Published on March 30th, 2016 | by adventuremag
|Government||Hereditary constitutional monarchy|
|Population||106,137 (July 2002 est.)|
|Religion||Christian (Church of Jesus Christ of Latter-Day Saints claims 52,000 adherents; Free Wesleyan Church claims over 30,000 adherents)|
The Kingdom of Tonga, is a Polynesian sovereign state and archipelago comprising 177 islands with a total surface area of about 750 square kilometres (290 sq mi) scattered over 700,000 square kilometres (270,000 sq mi) of the southern Pacific Ocean
Tonga became known as the Friendly Islands because of the congenial reception accorded to Captain James Cook on his first visit in 1773. He arrived at the time of the ʻinasi festival, the yearly donation of the First Fruits to the Tuʻi Tonga (the islands’ paramount chief) and so received an invitation to the festivities. According to the writer William Mariner, the chiefs wanted to kill Cook during the gathering but could not agree on a plan!
- Tongatapu. Tongatapu is Tonga’s largest island with over two-thirds of the country’s small population. It is a coral island surrounded by coral reefs. The capital, Nuku’alofa, on the north coast, has a relaxed air, despite the troubles of a few years ago. There are some interesting places to visit, such as ancient tombs and coastal blowholes, and some pleasant beaches with good snorkelling. Tongatapu also provides a good opportunity to view a unique culture.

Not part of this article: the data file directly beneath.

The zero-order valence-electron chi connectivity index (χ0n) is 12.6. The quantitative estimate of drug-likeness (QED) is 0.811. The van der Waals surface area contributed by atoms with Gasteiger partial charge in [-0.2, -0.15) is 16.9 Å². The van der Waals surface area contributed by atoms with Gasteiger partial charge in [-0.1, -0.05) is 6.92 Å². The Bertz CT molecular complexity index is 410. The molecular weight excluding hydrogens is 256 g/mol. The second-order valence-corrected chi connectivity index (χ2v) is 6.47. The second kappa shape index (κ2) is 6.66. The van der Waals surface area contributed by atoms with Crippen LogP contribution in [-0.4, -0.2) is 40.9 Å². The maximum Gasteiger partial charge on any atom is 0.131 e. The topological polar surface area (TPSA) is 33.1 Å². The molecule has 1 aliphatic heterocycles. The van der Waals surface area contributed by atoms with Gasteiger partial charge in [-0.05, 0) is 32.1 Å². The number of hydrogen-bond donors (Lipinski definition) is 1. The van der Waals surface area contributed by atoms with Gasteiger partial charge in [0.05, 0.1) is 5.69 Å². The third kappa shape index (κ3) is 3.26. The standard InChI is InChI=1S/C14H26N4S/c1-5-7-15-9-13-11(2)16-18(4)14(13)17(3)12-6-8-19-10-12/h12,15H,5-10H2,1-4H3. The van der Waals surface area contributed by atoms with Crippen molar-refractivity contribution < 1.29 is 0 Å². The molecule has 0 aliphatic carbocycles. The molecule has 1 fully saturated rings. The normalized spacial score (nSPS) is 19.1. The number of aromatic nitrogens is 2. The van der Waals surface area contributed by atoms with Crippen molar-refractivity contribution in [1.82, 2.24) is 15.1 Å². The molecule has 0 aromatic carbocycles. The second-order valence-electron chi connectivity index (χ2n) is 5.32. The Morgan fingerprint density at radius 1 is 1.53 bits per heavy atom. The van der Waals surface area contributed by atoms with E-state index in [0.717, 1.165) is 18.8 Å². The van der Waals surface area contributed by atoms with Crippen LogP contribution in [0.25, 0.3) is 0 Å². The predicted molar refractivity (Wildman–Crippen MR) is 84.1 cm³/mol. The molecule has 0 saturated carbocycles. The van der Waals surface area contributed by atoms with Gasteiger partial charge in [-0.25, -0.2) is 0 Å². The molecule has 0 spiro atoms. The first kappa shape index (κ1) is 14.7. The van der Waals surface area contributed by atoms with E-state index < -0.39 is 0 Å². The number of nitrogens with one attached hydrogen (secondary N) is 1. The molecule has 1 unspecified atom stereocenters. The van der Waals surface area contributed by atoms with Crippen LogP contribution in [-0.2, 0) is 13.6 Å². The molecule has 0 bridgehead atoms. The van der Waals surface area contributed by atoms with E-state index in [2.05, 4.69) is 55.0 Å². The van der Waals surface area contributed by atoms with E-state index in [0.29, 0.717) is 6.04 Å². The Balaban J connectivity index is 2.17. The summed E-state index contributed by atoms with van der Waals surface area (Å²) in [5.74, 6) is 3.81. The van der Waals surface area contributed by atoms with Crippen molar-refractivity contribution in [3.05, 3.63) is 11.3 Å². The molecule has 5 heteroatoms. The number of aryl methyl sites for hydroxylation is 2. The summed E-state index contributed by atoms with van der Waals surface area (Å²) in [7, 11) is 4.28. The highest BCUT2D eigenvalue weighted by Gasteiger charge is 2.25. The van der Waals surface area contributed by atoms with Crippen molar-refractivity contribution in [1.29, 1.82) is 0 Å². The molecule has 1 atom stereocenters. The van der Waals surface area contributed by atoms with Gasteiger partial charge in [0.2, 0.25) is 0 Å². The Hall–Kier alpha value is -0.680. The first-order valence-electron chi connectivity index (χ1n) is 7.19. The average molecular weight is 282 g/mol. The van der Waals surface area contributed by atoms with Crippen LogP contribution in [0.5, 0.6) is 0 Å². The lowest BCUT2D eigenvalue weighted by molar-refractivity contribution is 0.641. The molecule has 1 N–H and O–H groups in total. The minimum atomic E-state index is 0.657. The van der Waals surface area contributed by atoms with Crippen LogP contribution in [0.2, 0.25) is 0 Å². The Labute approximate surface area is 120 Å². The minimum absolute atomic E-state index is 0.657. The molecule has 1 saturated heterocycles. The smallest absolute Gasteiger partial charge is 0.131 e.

- ‘Eua. ‘Eua Island is located only 17.5km east southeast from Tongatapu. It is the highest island in Tonga and is not related geologically to the other islands, being much older. It has beaches on the western side but dramatic cliffs on the east coast, with Tonga’s largest tropical rain forest, which is a great place to go trekking. There are a few small guest houses.
- Vava’u. Vava’u is a group of more than 50 islands, about 150 miles north of Tongatapu. They are either raised coral limestone or coral atolls. The beautiful harbour opposite the main town of Neiafu is a common destination for yachties sailing the South Pacific, attracting about 500 yachts every season. The waters of the islands are known for their clarity. The area attracts many humpback whales between June and November and there are organised tours to see them. Other things to do include diving, renting a yacht, kayaking; game fishing and kite surfing. There are some good walks on the main island.
Apart from a few historical sites on Tongatapu most things to do in Tonga reflect its island nature. Diving, snorkelling, fishing, boat trips, kayaking and kite surfing are all possible.
The west-northwest facing coastline of the main island of Tongatapu is the home of some of Tonga’s best surfing. This coastline is perfectly situated to take advantage of the huge groundswells from winter storm activities in the southern Pacific. The steady east-southeast offshore trade winds create perfect surf conditions.
Shallow, warm, uncrowded lagoons coupled with steady, dependable trade winds make Tonga a paradise for the exhilarating sport of kitesurfing. There are a range of guided operator that run tours for New Zealand plus some operators in Tonga itself. The advantage of using these operators they obviously know when and where to go in all conditions. A lot of people have been travelling to Tonga to learn to kiteboard due to the light winds and warm water.
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